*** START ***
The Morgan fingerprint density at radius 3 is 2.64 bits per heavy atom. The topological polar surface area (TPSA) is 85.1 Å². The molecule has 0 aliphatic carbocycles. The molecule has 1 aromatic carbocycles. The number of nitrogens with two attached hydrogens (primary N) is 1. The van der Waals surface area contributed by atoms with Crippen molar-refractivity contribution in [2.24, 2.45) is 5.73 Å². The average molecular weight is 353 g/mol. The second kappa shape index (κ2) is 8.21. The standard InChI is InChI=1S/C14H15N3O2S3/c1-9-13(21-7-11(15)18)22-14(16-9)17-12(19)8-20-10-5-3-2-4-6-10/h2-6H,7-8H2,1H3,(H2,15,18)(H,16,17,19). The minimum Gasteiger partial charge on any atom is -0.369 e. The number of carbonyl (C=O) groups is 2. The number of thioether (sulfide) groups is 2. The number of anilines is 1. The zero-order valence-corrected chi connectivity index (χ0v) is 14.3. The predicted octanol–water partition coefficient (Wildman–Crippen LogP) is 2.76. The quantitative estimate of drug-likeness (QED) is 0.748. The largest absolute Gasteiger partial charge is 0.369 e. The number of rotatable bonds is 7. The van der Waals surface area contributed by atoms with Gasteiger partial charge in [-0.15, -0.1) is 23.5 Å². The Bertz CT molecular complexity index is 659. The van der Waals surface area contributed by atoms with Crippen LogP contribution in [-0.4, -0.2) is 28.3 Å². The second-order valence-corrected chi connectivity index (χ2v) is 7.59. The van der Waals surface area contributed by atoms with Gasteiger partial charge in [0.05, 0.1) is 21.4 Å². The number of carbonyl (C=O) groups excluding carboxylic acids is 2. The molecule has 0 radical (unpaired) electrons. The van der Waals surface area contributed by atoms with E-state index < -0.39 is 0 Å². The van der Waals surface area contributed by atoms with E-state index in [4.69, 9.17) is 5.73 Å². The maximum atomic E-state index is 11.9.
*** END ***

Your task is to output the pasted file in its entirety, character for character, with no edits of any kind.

The Morgan fingerprint density at radius 3 is 2.64 bits per heavy atom. The topological polar surface area (TPSA) is 85.1 Å². The molecule has 0 aliphatic carbocycles. The molecule has 1 aromatic carbocycles. The number of nitrogens with two attached hydrogens (primary N) is 1. The van der Waals surface area contributed by atoms with Crippen molar-refractivity contribution in [2.24, 2.45) is 5.73 Å². The average molecular weight is 353 g/mol. The second kappa shape index (κ2) is 8.21. The standard InChI is InChI=1S/C14H15N3O2S3/c1-9-13(21-7-11(15)18)22-14(16-9)17-12(19)8-20-10-5-3-2-4-6-10/h2-6H,7-8H2,1H3,(H2,15,18)(H,16,17,19). The minimum Gasteiger partial charge on any atom is -0.369 e. The number of carbonyl (C=O) groups is 2. The number of thioether (sulfide) groups is 2. The number of anilines is 1. The zero-order valence-corrected chi connectivity index (χ0v) is 14.3. The predicted octanol–water partition coefficient (Wildman–Crippen LogP) is 2.76. The quantitative estimate of drug-likeness (QED) is 0.748. The largest absolute Gasteiger partial charge is 0.369 e. The number of rotatable bonds is 7. The van der Waals surface area contributed by atoms with Gasteiger partial charge in [-0.15, -0.1) is 23.5 Å². The Bertz CT molecular complexity index is 659. The van der Waals surface area contributed by atoms with Crippen LogP contribution in [-0.4, -0.2) is 28.3 Å². The second-order valence-corrected chi connectivity index (χ2v) is 7.59. The van der Waals surface area contributed by atoms with Gasteiger partial charge in [0.05, 0.1) is 21.4 Å². The number of carbonyl (C=O) groups excluding carboxylic acids is 2. The molecule has 0 radical (unpaired) electrons. The van der Waals surface area contributed by atoms with E-state index < -0.39 is 0 Å². The van der Waals surface area contributed by atoms with E-state index in [4.69, 9.17) is 5.73 Å². The maximum atomic E-state index is 11.9.